“Slums may well be breeding grounds of crime, but middle class suburbs are incubators of apathy and delirium.” ~ Cyril Connolly
I have post traumatic stress disorder, as you probably know already. You probably also know that the side effects of post traumatic stress disorder include nightmares, flashbacks, and generalised anxiety. You may or may not have realised that in practice that makes me a somewhat noisy person to have as a neighbour.
On the nights when I have the worst nightmares I tend to wake up screaming. When I have flashbacks there’s a lot of shouting, and sometimes also screaming. I also have a tendency to yell at things when I’m in the midst of the worst form of panic attacks. And when I say screaming, and shouting, and yelling, I mean like I sound like I’m being pretty violently attacked. I mean, half the time I’m doing it because I’m reliving being attacked.
My neighbours must think I’m a crazy person because there’s no chance that they could have failed to hear me. Same goes for anyone walking past the house. They don’t know me, they’ve never even met me, so they think that either I’m crazy or suffering some pretty horrendous domestic abuse.
And yet not one single person, not one single time, has ever either come round and knocked on the door to ask after me or called the emergency services to ask them to come and check on happening.
And I just can’t imagine doing that. Living like that. I mean, I can’t imagine that the couple who sleep in the bedroom just the other side of the wall from me have simply assumed that the times I’ve woken them up were because I happen to be suffering from PTSD. I mean, when you don’t know what’s going on with something what you imagine is always worse than what’s actually happening, right? Especially in the middle of the night. So they’ve got think that something’s happening to me; that, or that my mental health is currently far, far worse than what it is.
And yet they don’t do anything.
They just ignore it.
Presumably because they don’t care.
It can’t be that they feel unsafe. I’ve seen both of them, they’ve seen both of us, they have approximately three times the greater mass. Also, they have the same party-political flyers shoved through their door banging on about how this is the safest district in the safest city in the country.
Besides which no-one’s going to get shot, stabbed, or beaten mystically across the 3G network if they place a call to the local police station while staying safely tucked up in bed.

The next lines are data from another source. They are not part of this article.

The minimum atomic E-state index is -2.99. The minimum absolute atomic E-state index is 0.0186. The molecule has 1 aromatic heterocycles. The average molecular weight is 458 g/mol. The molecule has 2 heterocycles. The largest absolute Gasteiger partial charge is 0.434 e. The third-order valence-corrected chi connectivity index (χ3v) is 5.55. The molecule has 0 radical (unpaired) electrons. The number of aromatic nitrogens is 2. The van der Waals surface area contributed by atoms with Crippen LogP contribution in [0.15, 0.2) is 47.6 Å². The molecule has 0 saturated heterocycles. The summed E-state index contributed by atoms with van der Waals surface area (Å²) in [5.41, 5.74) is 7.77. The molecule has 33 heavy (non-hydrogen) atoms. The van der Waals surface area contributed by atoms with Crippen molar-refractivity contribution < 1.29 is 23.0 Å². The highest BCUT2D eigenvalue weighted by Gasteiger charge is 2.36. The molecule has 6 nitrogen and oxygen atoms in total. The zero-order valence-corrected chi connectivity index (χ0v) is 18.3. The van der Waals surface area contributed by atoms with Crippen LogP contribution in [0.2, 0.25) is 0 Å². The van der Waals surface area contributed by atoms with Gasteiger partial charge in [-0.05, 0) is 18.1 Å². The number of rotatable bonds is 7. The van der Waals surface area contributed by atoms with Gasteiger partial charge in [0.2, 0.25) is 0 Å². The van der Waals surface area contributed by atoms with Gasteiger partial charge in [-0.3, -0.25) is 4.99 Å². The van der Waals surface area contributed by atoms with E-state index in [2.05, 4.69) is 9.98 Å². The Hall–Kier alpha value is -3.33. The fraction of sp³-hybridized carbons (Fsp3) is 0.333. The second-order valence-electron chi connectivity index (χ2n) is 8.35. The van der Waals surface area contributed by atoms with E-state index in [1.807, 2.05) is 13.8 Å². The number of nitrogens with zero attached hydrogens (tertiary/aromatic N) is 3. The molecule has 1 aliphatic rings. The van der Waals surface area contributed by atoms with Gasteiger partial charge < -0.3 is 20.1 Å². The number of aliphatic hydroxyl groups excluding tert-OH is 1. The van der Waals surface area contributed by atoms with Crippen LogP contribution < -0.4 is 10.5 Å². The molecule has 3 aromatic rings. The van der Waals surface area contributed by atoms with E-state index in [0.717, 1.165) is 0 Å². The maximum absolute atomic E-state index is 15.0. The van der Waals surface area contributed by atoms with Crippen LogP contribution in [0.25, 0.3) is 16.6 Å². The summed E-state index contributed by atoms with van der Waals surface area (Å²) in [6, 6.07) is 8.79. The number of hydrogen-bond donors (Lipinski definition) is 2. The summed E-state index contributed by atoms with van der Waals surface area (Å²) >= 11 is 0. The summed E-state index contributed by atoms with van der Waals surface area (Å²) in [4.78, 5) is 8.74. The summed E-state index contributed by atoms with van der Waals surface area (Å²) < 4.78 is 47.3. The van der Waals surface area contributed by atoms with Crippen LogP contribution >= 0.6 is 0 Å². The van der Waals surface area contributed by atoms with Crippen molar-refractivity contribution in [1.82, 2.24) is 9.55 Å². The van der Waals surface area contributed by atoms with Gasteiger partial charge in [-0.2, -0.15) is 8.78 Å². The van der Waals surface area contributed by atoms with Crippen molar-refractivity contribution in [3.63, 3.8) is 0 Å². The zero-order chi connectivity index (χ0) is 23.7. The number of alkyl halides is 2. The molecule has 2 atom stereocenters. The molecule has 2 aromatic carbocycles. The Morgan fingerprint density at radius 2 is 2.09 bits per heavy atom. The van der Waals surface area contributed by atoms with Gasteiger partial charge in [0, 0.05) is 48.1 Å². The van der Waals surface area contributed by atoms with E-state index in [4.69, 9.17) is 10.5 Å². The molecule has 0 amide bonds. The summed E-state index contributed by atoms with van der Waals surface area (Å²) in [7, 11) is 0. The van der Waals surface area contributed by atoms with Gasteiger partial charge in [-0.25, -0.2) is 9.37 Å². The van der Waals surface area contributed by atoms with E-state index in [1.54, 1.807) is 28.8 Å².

I have no idea what their deal is.
I suppose they may have just become used to the interruption and learned to ignore it; I’m now a part of their background noise. They’ve seen me coming and going, seen that I’m in one piece and decided that I’m fine so they tune out the sounds of my illness they same way they do the traffic and the other neighbours’ kids.
But what could they possibly have been thinking the first time? Or the second? Or the time after that? Before what was for all they knew the sound of the woman next door being raped or beaten up became part of a pattern that they could imagine an explanation for and dismiss.
I can’t think of a scenario to which I could relate.
I know I’d call the police if it sounded like anyone was hurting them. I know I have called the police whenever I’ve thought I somebody was being hurt – even when I lived in the city centre, round the corner from a nightclub, and they were just as likely to be drunk.
I remember one night when I lived in halls at university – long before all the mental health drama happened – something similar happened. I had a nightmare that I was being raped. I woke up screaming. I must have woken up half the building.
Ten minutes later a squad of police officers were outside combing the area for a non-existent assault victim.
Because, why, for crying out loud, would you not report that shit?
Most of the time I don’t think like this. Most of the time I incredibly guilty about how ridiculously annoying my neighbours must find me. It’s just that occasionally there are other times when I really feel that it’s a good job I’m living in such a safe area, and with someone who wouldn’t hurt a hair on my head, because if I were attacked and needed help again I know I’d be pretty well screwed. Which isn’t exactly doing wonders towards restoring my faith in humanity.